Finally, delete the EXCHSRVR directory and its subdirectories from the hard disk. (If you have multiple hard disks, you must delete the directory from all of them.) Then, rename or delete the Exchange Server file setup.log on the system partition.
The Foibles of RAS and DHCP
I manage a TCP/IP network that uses DHCP for client IP addressing. I recently used the PDC as a RAS server to configure a modem pool for RAS connectivity. I mistakenly thought that the easiest method of assigning addresses was to tell RAS to use DHCP. RAS claims an IP address for each COM port when you configure it to use DHCP.
My clients soon started having intermittent logon problems. The system would hang for 30 seconds, then send an incorrect password or access denied error message. Repeated logon attempts were eventually successful. I analyzed Network Monitor and discovered that clients were attempting to reach the PDC for verification at an IP address that RAS had reserved for a COM port.
Solving the problem was simple. I reserved a range of IP addresses in DHCP on the desired subnet, then configured RAS to assign only from that static pool. (For more information about RAS and DHCP problems, see Sean Daily, "Windows NT 4.0 Service Pack 4," February 1999.)
RE: The US Government vs. Microsoft
I want to commend Don Jones for getting to the heart of the matter in "The US Government vs. Microsoft" (Reader to Reader, December 1998). However, I think he got the point exactly backward. He says, "If the government wins the IE battle, you might need to give up native vector fonts, memory management, network protocols, and file management."
As Don pointed out, other companies already offer these technologies. And Microsoft can continue to make the products even if the company loses the Internet Explorer (IE) battle. I believe the real problem is that Microsoft needs to divorce its additional software from the OS and sell it separately. Bundling applications discourages competition: For example, why should a consumer buy Chameleon's TCP/IP stack if Windows NT already includes one?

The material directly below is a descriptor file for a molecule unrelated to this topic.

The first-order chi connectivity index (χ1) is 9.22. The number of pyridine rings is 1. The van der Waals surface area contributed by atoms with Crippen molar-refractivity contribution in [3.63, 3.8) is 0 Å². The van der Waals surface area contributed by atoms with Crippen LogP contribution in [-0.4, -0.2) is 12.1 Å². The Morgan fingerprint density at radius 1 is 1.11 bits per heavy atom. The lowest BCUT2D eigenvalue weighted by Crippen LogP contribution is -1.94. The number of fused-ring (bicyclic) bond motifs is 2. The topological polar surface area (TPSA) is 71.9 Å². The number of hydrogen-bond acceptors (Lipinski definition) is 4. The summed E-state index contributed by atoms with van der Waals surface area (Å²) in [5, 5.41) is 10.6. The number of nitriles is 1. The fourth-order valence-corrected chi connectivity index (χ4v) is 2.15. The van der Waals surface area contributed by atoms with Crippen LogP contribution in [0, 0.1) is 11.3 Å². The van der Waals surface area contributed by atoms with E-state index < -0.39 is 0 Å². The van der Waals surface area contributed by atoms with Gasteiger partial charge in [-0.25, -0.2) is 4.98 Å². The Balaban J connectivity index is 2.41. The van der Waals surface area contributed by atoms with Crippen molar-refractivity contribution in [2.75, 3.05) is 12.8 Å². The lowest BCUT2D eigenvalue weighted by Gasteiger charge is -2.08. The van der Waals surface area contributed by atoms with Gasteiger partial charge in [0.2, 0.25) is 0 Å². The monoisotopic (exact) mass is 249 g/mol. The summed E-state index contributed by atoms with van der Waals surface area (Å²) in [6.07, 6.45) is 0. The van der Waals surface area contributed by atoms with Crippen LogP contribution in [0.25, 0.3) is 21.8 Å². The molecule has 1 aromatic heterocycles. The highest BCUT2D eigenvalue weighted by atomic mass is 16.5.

If we force Microsoft to sell NT and its related utilities and add-on software separately, we'll introduce fair market competition. The company will have to produce quality products at reasonable prices. Microsoft will have to abide by good programming practices, using properly documented and controlled APIs and giving third-party companies the same environment in which to write their versions of software. Only then will we have true competition, and only then can we determine whose software is best.
You might argue that this scenario results in consumers paying for software that is currently free. However, the software and utilities that Microsoft provides with NT aren't free—the licensing fees and upgrades are expensive. We're paying for software that Microsoft includes. I'd rather have the opportunity to purchase NT as a standalone product and add only the components I want. Microsoft could still offer bundles of products, such as Option Packs or Plus! Packs.